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American Crocodile

Crocodylus acutus

Status: Native; Threatened

The Florida population of the American crocodile is a conservation success story. Listed as an endangered species in 1975, crocodile numbers have since recovered from a few hundred individuals to as many as 2,000 adult crocodiles today. The Florida population of this native species is now classified as threatened by the U.S. Fish and Wildlife Service. American crocodiles are a shy and reclusive species. Like alligators, crocodiles rely on external sources of heat to regulate their body temperature. Crocodiles control their body temperature by basking in the sun or moving to areas with warmer or cooler air or water temperatures. A basking crocodile may be surprised by an approaching person and quickly (and noisily) enter the water. This behavior might startle the person, but it should not be misunderstood. Crocodiles would normally enter the water quietly; splashing away indicates that the crocodile is frightened. Crocodiles can also be seen sunning with their mouths open, or "gaping." This behavior is also related to regulating their body temperature and does not mean that the crocodile is acting aggressively.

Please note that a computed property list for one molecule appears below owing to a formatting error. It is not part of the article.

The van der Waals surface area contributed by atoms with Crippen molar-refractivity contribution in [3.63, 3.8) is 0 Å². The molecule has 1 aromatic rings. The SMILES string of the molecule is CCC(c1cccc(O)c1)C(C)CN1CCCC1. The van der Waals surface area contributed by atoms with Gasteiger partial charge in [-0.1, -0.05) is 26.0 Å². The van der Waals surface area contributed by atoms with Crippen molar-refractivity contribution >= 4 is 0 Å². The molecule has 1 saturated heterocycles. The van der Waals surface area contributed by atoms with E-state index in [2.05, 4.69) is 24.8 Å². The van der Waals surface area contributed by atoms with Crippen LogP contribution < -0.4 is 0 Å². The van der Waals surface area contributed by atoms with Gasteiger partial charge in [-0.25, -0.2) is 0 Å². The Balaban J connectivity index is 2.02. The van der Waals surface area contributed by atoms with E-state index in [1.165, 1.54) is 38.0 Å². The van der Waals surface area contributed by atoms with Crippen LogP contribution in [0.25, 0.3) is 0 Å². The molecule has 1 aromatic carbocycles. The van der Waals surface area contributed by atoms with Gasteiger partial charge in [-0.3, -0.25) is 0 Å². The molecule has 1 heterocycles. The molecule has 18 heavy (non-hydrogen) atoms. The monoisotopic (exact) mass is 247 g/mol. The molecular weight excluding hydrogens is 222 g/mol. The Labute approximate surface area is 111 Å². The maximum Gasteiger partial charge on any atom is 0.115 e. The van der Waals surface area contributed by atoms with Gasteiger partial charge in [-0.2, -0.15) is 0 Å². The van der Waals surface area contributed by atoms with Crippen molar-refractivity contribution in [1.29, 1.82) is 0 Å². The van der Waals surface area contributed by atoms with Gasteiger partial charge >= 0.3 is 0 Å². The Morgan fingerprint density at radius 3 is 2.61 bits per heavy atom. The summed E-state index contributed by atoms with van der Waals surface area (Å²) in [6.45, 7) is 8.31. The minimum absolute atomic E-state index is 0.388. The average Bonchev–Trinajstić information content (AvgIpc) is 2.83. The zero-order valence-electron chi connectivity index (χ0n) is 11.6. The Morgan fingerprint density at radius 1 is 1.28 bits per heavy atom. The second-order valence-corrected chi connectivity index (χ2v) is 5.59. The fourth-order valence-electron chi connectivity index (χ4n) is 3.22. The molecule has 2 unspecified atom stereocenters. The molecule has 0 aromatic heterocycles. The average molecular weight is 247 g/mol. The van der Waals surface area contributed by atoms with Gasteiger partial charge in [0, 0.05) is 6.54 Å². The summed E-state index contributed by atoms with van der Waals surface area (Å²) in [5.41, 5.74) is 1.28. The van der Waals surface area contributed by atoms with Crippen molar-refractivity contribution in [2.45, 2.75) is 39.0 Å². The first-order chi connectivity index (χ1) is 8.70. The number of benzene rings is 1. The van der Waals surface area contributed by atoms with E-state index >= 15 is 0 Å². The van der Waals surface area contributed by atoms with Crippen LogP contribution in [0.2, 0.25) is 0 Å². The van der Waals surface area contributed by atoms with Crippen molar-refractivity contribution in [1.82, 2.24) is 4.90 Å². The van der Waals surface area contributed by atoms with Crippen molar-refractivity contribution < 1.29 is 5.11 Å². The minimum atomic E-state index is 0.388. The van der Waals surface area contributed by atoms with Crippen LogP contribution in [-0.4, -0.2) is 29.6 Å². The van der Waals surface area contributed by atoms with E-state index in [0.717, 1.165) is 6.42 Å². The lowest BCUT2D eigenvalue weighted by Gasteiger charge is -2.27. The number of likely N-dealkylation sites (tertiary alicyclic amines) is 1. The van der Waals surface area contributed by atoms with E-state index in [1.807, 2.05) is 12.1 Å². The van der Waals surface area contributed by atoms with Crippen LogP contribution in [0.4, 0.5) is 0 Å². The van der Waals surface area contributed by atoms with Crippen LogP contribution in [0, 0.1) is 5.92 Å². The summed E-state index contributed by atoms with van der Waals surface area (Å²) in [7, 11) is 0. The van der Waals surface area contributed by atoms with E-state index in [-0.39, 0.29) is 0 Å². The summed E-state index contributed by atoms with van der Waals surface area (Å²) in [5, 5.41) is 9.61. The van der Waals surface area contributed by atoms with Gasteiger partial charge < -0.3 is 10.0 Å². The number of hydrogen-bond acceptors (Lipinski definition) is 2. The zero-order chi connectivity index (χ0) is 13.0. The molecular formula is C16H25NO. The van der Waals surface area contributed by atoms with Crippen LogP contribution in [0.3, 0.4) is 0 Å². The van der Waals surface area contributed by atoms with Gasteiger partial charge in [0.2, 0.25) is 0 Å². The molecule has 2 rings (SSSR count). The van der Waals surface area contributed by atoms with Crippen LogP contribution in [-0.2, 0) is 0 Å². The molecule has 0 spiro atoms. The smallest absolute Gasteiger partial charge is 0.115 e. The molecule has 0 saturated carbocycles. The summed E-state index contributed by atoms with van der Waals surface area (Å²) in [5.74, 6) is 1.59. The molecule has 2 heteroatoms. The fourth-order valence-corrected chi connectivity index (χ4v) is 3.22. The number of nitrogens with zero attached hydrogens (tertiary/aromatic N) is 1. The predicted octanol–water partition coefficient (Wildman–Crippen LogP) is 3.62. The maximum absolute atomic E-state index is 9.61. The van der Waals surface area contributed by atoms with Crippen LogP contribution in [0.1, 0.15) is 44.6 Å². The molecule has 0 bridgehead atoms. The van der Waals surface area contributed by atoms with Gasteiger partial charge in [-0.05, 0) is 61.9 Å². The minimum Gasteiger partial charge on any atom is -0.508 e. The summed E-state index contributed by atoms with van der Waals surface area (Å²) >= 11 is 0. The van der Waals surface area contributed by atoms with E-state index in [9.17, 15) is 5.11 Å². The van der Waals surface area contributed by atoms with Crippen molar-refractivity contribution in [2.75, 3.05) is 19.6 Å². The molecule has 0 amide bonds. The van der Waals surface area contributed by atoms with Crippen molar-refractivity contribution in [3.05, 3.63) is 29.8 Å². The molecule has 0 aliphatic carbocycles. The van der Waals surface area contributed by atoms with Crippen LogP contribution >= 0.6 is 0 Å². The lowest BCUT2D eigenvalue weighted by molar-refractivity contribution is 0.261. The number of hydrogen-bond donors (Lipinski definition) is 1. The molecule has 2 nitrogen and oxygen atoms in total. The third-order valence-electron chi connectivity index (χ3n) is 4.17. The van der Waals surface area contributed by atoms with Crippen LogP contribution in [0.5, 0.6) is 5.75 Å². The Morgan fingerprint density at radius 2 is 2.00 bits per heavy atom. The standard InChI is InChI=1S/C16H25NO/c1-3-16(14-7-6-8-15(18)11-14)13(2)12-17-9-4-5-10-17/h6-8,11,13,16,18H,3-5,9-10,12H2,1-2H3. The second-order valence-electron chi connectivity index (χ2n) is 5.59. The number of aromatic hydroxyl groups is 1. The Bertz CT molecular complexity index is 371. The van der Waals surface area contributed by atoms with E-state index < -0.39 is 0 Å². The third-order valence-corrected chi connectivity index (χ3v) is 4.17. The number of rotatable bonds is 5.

Facts About Crocodiles

Habitat Range

American crocodiles occur in South Florida and also can be found in Hispaniola, Cuba, Jamaica, along the Caribbean coast from southern Mexico to Venezuela, and along the Pacific coast from Mexico to Peru. The northern end of the crocodile’s range is in South Florida. Occasionally, crocodiles are encountered inland in freshwater areas along the southern Florida coast.

Alligator Habitat Range

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